Firstly, how are the two jobs linked? And secondly, what compelling value does the roti prata dough mixer job have for Rolls Royce? Now if the roti prata dough mixer wanted to be a top-class chef in a Michelin starred restaurant, then yes, there is inherent value in that job. Perhaps not a lot to start with, but higher than the Rolls Royce job. So, do you get it now? Whatever job you are doing now must have compelling value for the next hiring manager, otherwise he will treat you as a new entrant, no matter what you are currently earning, no matter at what level. What this means is that you have to create a fluent, stepped career story where one job leads to another, where each job holds a compelling value for the employer of the next job. On and on it goes. So, if you cannot link your current job to your career intent (assuming you have one already), then you have to seriously think about positioning yourself to get to your intent. The earlier you start, the earlier you will get there.
7. Ignoring economics
Everything is driven by demand and supply; even your salary. A person can be paid $20,000 a month simply because the demand for the person’s skills far outstrips the supply in the market. If you are the only defence economics professor in the country, then your value to defence contractors is very high, and they will have to outbid each other to hire you. Conversely, if there are many people in your country offering the same skillset, then your value will be determined by the market; regardless of whether you were the best in your class. Many people make the mistake of thinking that they have very high-value skills; and try to use these to move onto a higher job position or to a new industry.
They sometimes fail to recognize that their competition comes not just from people who have experience, but also those who are fresh graduates. The larger the pool of candidates, the lower would be your value. This again reinforces the point that we have to remain ahead of the curve, to be the front runner in our career, to create value where others have not seen it. If we are able to differentiate ourselves to the point that there is only a supply of one but with a demand of, say, 20, then we basically set the price. But also remember, this might quickly turn against you, because someone else may come in to redefine the boundaries of this market, and you swiftly move from price setter to price taker; or worse, to no price at all! You must therefore always be aware of how big your market is and be aware of the forces that try to shift that away from you. It only takes one disruption to move you from hero to zero; and vice versa. Again, be on top of your game!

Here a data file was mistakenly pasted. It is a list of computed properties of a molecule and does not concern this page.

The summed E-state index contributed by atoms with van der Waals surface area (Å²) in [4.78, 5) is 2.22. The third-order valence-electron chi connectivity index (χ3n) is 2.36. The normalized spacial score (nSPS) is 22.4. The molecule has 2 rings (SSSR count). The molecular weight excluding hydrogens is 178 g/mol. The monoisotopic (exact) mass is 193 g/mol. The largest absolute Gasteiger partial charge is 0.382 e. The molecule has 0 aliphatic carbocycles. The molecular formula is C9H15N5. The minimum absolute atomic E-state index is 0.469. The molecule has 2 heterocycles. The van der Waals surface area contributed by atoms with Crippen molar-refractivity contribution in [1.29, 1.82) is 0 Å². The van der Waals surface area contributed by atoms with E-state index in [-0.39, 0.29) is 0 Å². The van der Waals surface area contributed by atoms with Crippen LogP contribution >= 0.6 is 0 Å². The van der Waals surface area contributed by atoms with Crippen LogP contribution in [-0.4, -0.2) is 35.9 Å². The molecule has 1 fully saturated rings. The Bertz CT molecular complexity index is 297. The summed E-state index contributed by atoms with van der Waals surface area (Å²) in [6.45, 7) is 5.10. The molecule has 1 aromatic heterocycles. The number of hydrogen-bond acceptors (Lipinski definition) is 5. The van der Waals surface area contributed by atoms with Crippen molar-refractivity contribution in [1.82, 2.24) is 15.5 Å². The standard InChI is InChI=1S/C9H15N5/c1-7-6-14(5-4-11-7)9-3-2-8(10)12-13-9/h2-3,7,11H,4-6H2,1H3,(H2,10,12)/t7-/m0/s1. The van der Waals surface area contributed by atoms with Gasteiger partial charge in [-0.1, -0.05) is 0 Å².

8. Being anonymous
There is a wise saying that goes, “It is not who you know that’s important, but who knows you.” That is very true. For instance, I know Richard Branson, I know James Dyson, I know Jack Ma. Unfortunately, they don’t know me. So, it really does nothing for my career if they don’t know I even exist. If you want to increase your value, create your market, grow your competencies, and be rewarded for that, you need to grow your network. You cannot simply sit back and wait for people to take notice of you.
Most people are too busy with their own worries, with their own careers, to notice yours. Only when you can add value to them will they remember you. This means you have to be active in creating and selling your value. One good way is through LinkedIn. You might not like to be on social media, but others do. And they try to suss you out there. If you are not online, and you are not creating your value there – in other words, you are being anonymous – then don’t be surprised that no one knows you. And if no one knows you, then no one can help you. Don’t be the world’s best kept engineering professional secret; go out there and advertise your talents, your differentiated value proposition. It is only in marketing yourself will people come to listen and take notice.
To be continued ......